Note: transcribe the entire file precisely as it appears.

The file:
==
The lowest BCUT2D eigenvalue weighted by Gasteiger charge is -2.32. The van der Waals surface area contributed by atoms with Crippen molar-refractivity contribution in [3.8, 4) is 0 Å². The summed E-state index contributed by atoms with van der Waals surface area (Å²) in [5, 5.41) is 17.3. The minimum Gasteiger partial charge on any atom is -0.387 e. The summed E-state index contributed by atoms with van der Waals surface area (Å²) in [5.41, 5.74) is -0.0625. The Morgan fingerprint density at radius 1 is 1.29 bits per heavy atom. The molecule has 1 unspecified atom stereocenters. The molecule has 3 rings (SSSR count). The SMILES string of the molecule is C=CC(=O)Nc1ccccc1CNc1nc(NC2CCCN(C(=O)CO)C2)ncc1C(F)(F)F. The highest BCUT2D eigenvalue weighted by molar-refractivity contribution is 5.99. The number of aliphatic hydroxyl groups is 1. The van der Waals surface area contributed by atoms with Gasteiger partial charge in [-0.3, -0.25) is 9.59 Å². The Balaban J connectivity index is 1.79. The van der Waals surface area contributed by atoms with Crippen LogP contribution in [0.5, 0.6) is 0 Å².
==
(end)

The lowest BCUT2D eigenvalue weighted by Gasteiger charge is -2.32. The van der Waals surface area contributed by atoms with Crippen molar-refractivity contribution in [3.8, 4) is 0 Å². The summed E-state index contributed by atoms with van der Waals surface area (Å²) in [5, 5.41) is 17.3. The minimum Gasteiger partial charge on any atom is -0.387 e. The summed E-state index contributed by atoms with van der Waals surface area (Å²) in [5.41, 5.74) is -0.0625. The Morgan fingerprint density at radius 1 is 1.29 bits per heavy atom. The molecule has 1 unspecified atom stereocenters. The molecule has 3 rings (SSSR count). The SMILES string of the molecule is C=CC(=O)Nc1ccccc1CNc1nc(NC2CCCN(C(=O)CO)C2)ncc1C(F)(F)F. The highest BCUT2D eigenvalue weighted by molar-refractivity contribution is 5.99. The number of aliphatic hydroxyl groups is 1. The van der Waals surface area contributed by atoms with Gasteiger partial charge in [-0.3, -0.25) is 9.59 Å². The Balaban J connectivity index is 1.79. The van der Waals surface area contributed by atoms with Crippen LogP contribution in [0.5, 0.6) is 0 Å².